How Mike Daisey has changed America
Mike Daisey brought his provocative, withering attack on the state of regional theater, How Theater Failed America, to Woolly Mammoth in 2009. Why are successful actors “traveling like migrant farmhands”, he asked. Why are theatres taking fewer risks? Why is attendance declining even as the need for people to hear the stories grows? The Daiseyquake set off rumbles among the DC theatre community. Theatremakers held discussions, sometimes passionate ones, about what Daisey had said. But the needle of change barely moved. For that, he had to wait two years.
Let’s face it. A monologist barely gets a stage, let alone world wide exposure. This year, Mike Daisey has gained the international spotlight, not for some celebrity prank, but for the content of his latest show The Agony and the Ecstasy of Steve Jobs.
Last March, DC audiences got to see his performance at Woolly Mammoth Theatre, which has been featuring his monologues since the summer of 2008. It began, as all Daisey shows do, with a big man, behind a big desk, a glass of water to his right, a notepad in front of him and a personal story to tell. It was the new iPhone, he said, that started it all. An admitted Apple fan-boy, he read that someone’s brand new, out of the box iPhone came pre-loaded with photos taken in a factory. And from that fact, he discovered that the iPhone was hand-assembled in China, in a factory called Foxconn, notorious for its bad treatment of employees. With very little media attention being given to the issue, he went to Shenzhen, China, spoke to the workers, went inside the factory, and wrote the piece. Steve Wozniak, co-founder of Apple, said “I will never be the same after seeing that show.”
On October 5th, 2011, the world learned that Steve Jobs had died. While tributes to the great innovator flowed in, Daisey wrote an Op-Ed piece for the New York Times about the workers’ conditions he had witnessed at Foxconn. “As recently as 10 years ago, Apple’s computers were assembled in the United States, but today they are built in southern China under appalling labor conditions. Apple, like the vast majority of the electronics industry, skirts labor laws by subcontracting all its manufacturing to companies like Foxconn, a firm made infamous for suicides at its plants, a worker dying after working a 34-hour shift, widespread beatings, and a willingness to do whatever it takes to meet high quotas set by tech companies like Apple.”
Steve Jobs could have done better, Daisey continued. “ … with Apple’s immense resources at his command he could have revolutionized the industry to make devices more humanely and more openly, and chose not to. If we view him unsparingly, without nostalgia, we would see a great man whose genius in design, showmanship and stewardship of the tech world will not be seen again in our lifetime. We would also see a man who in the end failed to ‘think different,’ in the deepest way, about the human needs of both his users and his workers.”
The Agony and the Ecstasy of Steve Jobs opened at the Public Theatre in New York on October 11,2012. Mike knew his commentary would change. But how would the audience accept what he had to say? Thinking about his first performance after the death of Jobs, Mike emailed “I do know that this is the ultimate, best use of the theater: to honestly investigate the essentially human, and discover together the story we must tell.”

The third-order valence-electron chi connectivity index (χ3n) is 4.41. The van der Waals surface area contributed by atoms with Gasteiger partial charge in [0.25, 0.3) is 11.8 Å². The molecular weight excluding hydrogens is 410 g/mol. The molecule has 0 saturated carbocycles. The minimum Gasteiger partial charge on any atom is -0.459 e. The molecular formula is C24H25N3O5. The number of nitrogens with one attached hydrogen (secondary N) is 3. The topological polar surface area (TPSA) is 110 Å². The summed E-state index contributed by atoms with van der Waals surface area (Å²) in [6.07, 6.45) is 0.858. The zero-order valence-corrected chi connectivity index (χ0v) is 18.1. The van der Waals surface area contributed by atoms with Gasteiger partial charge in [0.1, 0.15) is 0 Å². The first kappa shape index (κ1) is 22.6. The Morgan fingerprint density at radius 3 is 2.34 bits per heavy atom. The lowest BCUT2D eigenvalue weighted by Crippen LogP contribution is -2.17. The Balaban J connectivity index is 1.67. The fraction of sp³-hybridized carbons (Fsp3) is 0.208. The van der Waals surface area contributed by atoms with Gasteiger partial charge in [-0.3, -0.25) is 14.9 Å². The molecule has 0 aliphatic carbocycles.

The change began to happen. The popular NPR program “This American Life” dedicated its entire January 6th show to an excerpt from Daisey’s monologue, followed by a discussion of Chinese labor laws and a debate between Daisey and New York Times columnist Nick Kristoff. Daisey reported: “In its first week the episode was the most downloaded in ‘This American Life’’s history. The internet exploded, and the story went everywhere—I received over a thousand emails in just a few days; the response was overwhelming.
“That same week news broke that hundreds of Foxconn workers had a stand-off that lasted two days, where they were all threatening mass suicide by throwing themselves off the roof of the plant over their working conditions.
“This is at Foxconn, a company which Apple’s own 2011 Supplier Responsibility Report said was completely up to code, and which Apple applauded for their efforts. This is the company about which Steve Jobs said the employees enjoyed a virtual paradise of movie theaters, swimming pools, and luxury.
“A week after our show was broadcast, Apple made an abrupt announcement. After years of stonewalling and silence, they released the full list of their suppliers, and agreed to outside, independent monitoring of working conditions in the factories they use. It is not everything, but it is a small step down the right road.”
Yesterday, Daisey announced that, on Tuesday, February 21st, he will release the transcript to The Agony and The Ecstasy of Steve Jobs, royalty free, to anyone who wishes to perform or adapt the work in any way around the world. The transcript will be available for download on his Web site at noon on Tuesday, February 21st.
Woolly Mammoth Theatre has just announced that Mike Daisey will return this summer. Woolly’s betting that audiences will once again pack the theatre to see him. After all, as Daisey reminds us, he never finishes working on a show; it’s always a work in progress. And even as performers start doing his piece, that fact remains that he was the man who stood outside the gates of Foxconn, it’s his story and he tells is as no one else can.
The Agony and the Ecstasy of Steve Jobs will run July 17 – August 5, 2012. Tickets are on sale now. Call 202 393-3939 or order online.